Chapter 63 ANTERIOR COLPORRHAPHY FOR CYSTOCELE REPAIR
Pelvic organ prolapse is common in women. The anterior wall of the vagina primarily provides support for the bladder and urethra. If the support for the bladder sags, a cystocele results. The lifetime risk of undergoing an operation for prolapse or urinary incontinence has been estimated to be 11.1%.1 Of the women undergoing surgery for prolapse with and without urinary incontinence, 48% had an anterior colporrhaphy included in their surgical management. This chapter discusses the anatomy and possible causes of anterior wall prolapse. A discussion of an anterior colporrhaphy for surgical repair of a cystocele is presented.
The anterior vaginal wall is the trapezoid of fibromuscularis and provides support to the bladder and urethra. At the apex, the broad portion of the trapezoid, the anterior vaginal wall has suspensory support provided by the cardinal-uterosacral ligaments. The lateral support is provided by a condensation of connective tissue over the levator ani muscles, the arcus tendineus fascia pelvis. The arcus tendineus fascia pelvis extends from the posterior, inferior aspect of the pubic bone to the ischial spine (Fig. 63-1). Nichols and Randall proposed that a cystocele is an end result of either distention (overstretching of the fibromuscularis of the anterior vaginal wall) or displacement (breaks in the connective tissue).2 In 1976, A. Cullen Richardson popularized the “site-specific” approach to identifying specific breaks in the connective tissue and repairing those defects.3
Figure 63-1 Apical and sidewall connective tissue support of the anterior vaginal wall as viewed in the retropubic space. ATFP, arcus tendineus fascia pelvis; IS, ischial spine; USL, uterosacral ligaments.
Apical loss of support of the anterior vaginal wall may occur with an apical, transverse separation of the anterior vaginal fibromuscularis with the cardinal-uterosacral ligaments. As abdominal pressure is placed on the lateral connective tissue attachments, these attachments may fail, allowing the anterior vaginal wall to swing toward the hymen (Fig. 63-2). John DeLancey made surgical observations in 71 women undergoing a retropubic procedure for anterior wall prolapse and stress urinary incontinence.4 He found that 88.7% of these women had a paravaginal defect and that the area of detachment was at the apex near the ischial spine. Detachment from the back of the pubic bone was rare. Although the majority of women with anterior wall prolapse and stress urinary incontinence may have a paravaginal loss of connective tissue support, the support for the anterior wall of the vagina is much more complex than a list of fascial attachments.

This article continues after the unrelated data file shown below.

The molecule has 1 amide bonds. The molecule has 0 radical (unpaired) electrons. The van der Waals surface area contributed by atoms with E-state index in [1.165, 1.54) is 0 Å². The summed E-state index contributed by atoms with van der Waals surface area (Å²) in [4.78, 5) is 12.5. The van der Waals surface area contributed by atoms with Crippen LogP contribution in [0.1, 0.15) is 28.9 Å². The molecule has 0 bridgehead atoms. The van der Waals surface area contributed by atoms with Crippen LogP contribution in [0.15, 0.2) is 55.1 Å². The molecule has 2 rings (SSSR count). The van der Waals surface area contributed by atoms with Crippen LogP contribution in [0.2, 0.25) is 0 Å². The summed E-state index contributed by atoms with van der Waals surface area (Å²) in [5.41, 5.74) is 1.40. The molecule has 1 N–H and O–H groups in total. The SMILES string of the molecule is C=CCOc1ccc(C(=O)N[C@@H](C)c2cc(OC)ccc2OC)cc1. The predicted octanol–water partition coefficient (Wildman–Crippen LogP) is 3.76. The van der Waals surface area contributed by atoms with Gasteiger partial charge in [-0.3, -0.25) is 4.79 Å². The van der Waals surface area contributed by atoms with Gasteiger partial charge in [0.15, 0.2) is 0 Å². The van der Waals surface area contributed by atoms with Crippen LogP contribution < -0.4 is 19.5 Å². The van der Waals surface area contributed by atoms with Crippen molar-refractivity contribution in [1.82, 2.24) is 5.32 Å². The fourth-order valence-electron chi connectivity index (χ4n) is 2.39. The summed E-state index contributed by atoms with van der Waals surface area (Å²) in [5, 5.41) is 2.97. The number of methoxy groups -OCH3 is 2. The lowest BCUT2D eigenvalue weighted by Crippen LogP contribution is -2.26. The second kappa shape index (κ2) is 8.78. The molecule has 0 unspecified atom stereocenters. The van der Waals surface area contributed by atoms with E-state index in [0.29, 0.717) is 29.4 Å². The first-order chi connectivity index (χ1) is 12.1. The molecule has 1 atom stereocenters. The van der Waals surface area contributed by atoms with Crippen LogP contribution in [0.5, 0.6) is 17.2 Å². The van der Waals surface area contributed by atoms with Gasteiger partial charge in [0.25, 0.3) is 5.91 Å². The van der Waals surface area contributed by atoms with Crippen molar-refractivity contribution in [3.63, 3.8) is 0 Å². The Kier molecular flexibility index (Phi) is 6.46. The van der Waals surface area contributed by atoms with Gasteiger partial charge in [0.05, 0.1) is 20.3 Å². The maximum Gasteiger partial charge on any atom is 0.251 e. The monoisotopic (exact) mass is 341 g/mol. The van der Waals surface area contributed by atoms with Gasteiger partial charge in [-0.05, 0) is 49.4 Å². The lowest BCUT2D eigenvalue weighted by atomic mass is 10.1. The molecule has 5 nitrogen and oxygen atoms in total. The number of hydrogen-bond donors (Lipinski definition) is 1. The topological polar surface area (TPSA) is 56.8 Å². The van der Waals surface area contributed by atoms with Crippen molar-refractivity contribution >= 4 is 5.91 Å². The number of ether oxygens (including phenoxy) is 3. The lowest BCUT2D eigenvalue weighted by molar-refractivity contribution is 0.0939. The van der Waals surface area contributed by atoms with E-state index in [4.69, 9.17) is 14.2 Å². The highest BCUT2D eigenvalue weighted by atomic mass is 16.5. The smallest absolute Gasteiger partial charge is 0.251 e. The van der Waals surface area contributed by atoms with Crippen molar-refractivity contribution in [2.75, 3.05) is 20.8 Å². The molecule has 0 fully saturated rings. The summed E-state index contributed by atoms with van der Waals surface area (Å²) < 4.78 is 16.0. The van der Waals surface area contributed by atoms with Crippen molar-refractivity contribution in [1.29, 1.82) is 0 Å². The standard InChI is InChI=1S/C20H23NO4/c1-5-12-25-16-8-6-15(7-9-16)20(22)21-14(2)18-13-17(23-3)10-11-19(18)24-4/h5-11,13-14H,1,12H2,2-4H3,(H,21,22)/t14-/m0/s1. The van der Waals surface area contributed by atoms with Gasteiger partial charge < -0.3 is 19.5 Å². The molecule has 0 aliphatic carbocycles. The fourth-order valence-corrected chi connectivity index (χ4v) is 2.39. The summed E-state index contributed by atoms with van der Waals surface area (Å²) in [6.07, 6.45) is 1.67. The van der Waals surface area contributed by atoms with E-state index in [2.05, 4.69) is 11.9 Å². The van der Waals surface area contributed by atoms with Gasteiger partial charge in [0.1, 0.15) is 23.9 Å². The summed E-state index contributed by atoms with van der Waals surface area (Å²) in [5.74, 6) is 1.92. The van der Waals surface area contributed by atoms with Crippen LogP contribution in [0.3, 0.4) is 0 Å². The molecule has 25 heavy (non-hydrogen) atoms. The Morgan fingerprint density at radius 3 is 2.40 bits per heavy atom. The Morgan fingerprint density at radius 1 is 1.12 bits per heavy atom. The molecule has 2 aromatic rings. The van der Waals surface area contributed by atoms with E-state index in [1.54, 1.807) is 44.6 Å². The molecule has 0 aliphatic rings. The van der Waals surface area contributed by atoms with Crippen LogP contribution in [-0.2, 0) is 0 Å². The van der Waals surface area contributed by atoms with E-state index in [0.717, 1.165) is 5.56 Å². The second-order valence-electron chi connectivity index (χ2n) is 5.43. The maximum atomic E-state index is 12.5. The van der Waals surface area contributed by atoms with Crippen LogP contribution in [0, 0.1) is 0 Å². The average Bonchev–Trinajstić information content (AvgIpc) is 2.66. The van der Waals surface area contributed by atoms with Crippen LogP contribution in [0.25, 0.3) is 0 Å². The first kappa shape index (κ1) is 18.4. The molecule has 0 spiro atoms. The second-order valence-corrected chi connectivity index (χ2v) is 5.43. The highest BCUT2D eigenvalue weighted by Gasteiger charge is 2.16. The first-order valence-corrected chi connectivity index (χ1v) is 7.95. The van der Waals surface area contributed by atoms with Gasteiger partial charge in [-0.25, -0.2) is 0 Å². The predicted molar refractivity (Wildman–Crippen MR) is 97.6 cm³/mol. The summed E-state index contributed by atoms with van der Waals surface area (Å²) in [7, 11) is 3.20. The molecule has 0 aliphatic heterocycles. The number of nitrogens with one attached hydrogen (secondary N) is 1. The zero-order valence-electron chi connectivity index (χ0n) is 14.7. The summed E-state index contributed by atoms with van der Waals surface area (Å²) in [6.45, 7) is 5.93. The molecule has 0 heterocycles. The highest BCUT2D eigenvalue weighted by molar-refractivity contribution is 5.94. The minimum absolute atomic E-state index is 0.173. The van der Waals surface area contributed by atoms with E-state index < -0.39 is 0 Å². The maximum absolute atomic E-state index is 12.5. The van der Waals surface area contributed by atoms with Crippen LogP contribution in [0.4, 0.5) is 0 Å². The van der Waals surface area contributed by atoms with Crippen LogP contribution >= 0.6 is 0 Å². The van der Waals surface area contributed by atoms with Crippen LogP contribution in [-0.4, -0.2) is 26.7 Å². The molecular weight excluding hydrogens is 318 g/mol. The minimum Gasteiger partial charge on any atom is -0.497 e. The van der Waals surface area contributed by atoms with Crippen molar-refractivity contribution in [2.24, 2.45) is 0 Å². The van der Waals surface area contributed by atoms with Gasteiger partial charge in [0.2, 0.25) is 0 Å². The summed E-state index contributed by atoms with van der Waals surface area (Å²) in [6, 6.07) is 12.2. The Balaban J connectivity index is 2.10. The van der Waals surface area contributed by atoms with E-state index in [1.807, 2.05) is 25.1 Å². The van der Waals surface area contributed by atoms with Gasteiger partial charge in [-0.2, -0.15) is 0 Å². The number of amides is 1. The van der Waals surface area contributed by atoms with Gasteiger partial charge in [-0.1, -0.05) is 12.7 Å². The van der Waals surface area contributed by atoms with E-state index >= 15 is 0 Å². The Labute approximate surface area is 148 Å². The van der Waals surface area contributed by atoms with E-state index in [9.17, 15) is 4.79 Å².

Figure 63-2 Pelvic floor disorders: the role of fascia and ligaments. The water represents functioning pelvic floor muscles, and the ropes are the connective tissue supports. A, With water in the dock (functioning pelvic floor muscles), the ropes can maintain the position of the boat (connective tissue supports the position of the pelvic organs). B, With loss of the water (loss of function of the pelvic floor muscles), the support of the boat (pelvic organs) is maintained only by the ropes (connective tissue).
(From Norton PA: Pelvic floor disorders: The role of fascia and ligaments. Clin Obstet Gynecol 36:926-938, 1993.)
The support for the pelvic organs is maintained by the interaction of connective tissue attachments and innervated, intact pelvic floor musculature. The levator ani muscles provide the primary support for the pelvic floor. The pelvic organs are supported within the abdominal cavity, and the levator hiatus, through which the urethra, vagina, and rectum pass, is closed. The etiology of pelvic organ prolapse is thought to be multifactorial, including abnormalities of connective tissue, pelvic floor muscles, and/or the innervation to the pelvic floor. Norton5 used the analogy of a boat in a dry dock to describe the interplay of the functioning pelvic floor and connective tissue supports (Fig. 63-3). The pelvic floor muscles (primarily the levator ani muscles) play the supporting role of the water. When the water level is adequate, little stress is placed on the ropes (connective tissue supports) keeping the boat in place. However, if the water level is dropped, the ropes will not be able to hold the boat for long. If the levator ani muscles no longer are able to maintain a closed levator hiatus, the stress of maintaining the pelvic organs is placed on the connective tissue supports. Direct damage to the levator ani muscle or to its innervation may open the hiatus and place the burden of support on the connective tissue of the pelvic organs. Prior damage to the connective tissue support of the anterior vaginal wall may be evident only in light of the loss of levator ani function.